Slipping Away From The Crooked Grey Hand

We need to keep talking. Speaking out about how we feel. That's why I've written this article. To tell people it's okay to feel this way. We're not weird or crazy. We're much like anyone else. And by talking, we can get better. I'm absolute proof of this.

The last time I wrote a piece for the Huffington Post was back in April. By that time more than a decade had passed since I returned home and found that my brother had hanged himself in my kitchen. It took many years for me to discover that the only way that we, as a society, can deal with mental health issues is to talk about them. I have written and talked extensively about the power of freeing the thoughts we have, sharing our fears and anxieties and 'normalising' the feelings that 1 in 3 of us regularly have. Removing the ridiculous stigma that mental health issues carries.

At the end of April this year, I was finishing up filming a documentary with Simon Gamble on the subject and I must admit I felt a little off-colour. I wasn't sure whether it was the sheer strain of talking about the events that had happened in my life or whether, as part of filming, it was revisiting the places where I had spent my bleakest and darkest times. My sleep was suffering. I couldn't quite focus. I could feel the crooked grey index finger gently prodding me, warning me to take care of myself. I chose to ignore it.

Times were tough. Family life was difficult. As was work. I had a book to finish. I was leaving my publisher. Joining another. But it was more than that. And deep down I knew it.

I hadn't suffered from any serious mental health difficulties since 2007, a few years after my brother had died. At that time, after three years of storing every feeling inside, I got to the point where it was impossible to continue. Each day was another breath into an already over-filled air mattress. I was going to burst. My seams were splitting. I couldn't take anymore. The explosion would have been so powerful that there would have been nothing of me left.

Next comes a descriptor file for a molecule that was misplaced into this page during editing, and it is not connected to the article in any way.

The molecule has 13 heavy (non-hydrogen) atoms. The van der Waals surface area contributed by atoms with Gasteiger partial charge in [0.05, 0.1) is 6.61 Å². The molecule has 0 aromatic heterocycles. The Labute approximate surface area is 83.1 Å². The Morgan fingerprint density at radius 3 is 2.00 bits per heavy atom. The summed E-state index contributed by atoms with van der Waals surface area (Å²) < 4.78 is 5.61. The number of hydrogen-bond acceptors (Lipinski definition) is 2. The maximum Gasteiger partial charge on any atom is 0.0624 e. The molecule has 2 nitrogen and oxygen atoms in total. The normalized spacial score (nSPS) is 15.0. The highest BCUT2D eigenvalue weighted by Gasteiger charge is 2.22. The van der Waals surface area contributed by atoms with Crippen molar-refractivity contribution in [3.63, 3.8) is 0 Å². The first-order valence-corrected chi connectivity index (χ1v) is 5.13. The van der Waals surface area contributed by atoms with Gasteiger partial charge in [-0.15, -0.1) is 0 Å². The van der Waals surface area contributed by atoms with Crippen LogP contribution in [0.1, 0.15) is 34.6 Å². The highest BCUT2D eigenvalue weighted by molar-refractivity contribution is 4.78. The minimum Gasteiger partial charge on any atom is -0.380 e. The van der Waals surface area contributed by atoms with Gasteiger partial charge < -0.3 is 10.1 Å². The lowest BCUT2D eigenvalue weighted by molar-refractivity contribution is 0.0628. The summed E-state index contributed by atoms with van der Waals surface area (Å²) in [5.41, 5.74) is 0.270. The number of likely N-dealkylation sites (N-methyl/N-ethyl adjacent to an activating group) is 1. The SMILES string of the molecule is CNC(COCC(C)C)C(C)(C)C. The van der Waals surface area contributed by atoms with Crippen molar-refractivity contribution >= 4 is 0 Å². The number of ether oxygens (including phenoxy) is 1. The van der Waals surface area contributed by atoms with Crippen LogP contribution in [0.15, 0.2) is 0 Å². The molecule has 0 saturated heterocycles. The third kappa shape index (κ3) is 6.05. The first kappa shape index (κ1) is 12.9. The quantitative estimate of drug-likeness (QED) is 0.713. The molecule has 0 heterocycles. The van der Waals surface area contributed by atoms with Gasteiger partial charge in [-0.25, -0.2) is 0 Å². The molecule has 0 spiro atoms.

Fortunately, at that time two things happened. The first was that I began writing. The second was that I realised that I wasn't going to get out of this alive without help. I saw the doctor. I saw a therapist. I talked. And took pills. And talked. And wrote. And gradually things became lighter. My novel A Tiny Feeling of Fear focuses on this period of my life. The main character decides to tell all, in a straight up attempt to save his own life.

Fast forward to May this year and the gentle warning prod had disappeared. Instead the grey hand (probably annoyed by my lack of acknowledgement) had reached down and collected me. I was now under its control.

But still, I did nothing. I wasn't sleeping. I couldn't eat. I wasn't going out anywhere. I was avoiding everybody. Nothing felt right. Texts went unanswered. Calls and voicemails piled up. The only people I saw were my wife and kids. I tried to cover it. And as the weeks passed, the grey hand tightened its grip. It now held me in its fist. My head poking from the top. The ground below getting further away. The Heavens closer.

I told no-one. Exactly the opposite of the message about sharing our deepest thoughts and anxieties. I told myself I would be alright if I could just get some sleep. I hadn't spoken to anyone for months. And no matter how much I tried, I couldn't write. Panic gripped me and my heart seemed to race to a stop at least once each minute.

And then it happened. I was laying on the sofa in an empty house. I had stared at the same place on the wall for more than three hours. I wanted to get up to visit the toilet but I couldn't move. I was suffocated by fear. I was cocooned inside the grey hand and it had pulled its fingers in tightly. I couldn't breathe. Through a crack between its fingers I could see the ground far in the distance. I know it wasn't a conscious decision to do what I did next.

Just like the last conversation I ever shared with my brother, when he told me of the suicide websites he had been scouring that week, I found myself googling easy ways out. Website after website, telling me that one way was quicker than another. One less painful than the last. Where to get the right pills. Where to go so you wouldn't get found. Wouldn't get helped. Percentage chance of surviving.

A week passed and I spent every moment I could searching, reading, researching. It was time to make a choice. I forced myself to write it all down. Reasons to be here. Reasons not. And that moment was my wake-up call. I began to talk. To my wife. To my parents. Eventually, my doctor.

And now six months later, I'm making plans. I'm just about ready to see my friends again. Just about ready to move on. Just about to edit the novel I somehow managed to get written over the summer. Looking back now, as I write this piece, it's terrifying to think of what could have been. It's also true to say that all those months ago, I would not have believed how excited I could feel about life sitting here today.

We need to keep talking. Speaking out about how we feel. That's why I've written this article. To tell people it's okay to feel this way. We're not weird or crazy. We're much like anyone else. And by talking, we can get better. I'm absolute proof of this.


What's Hot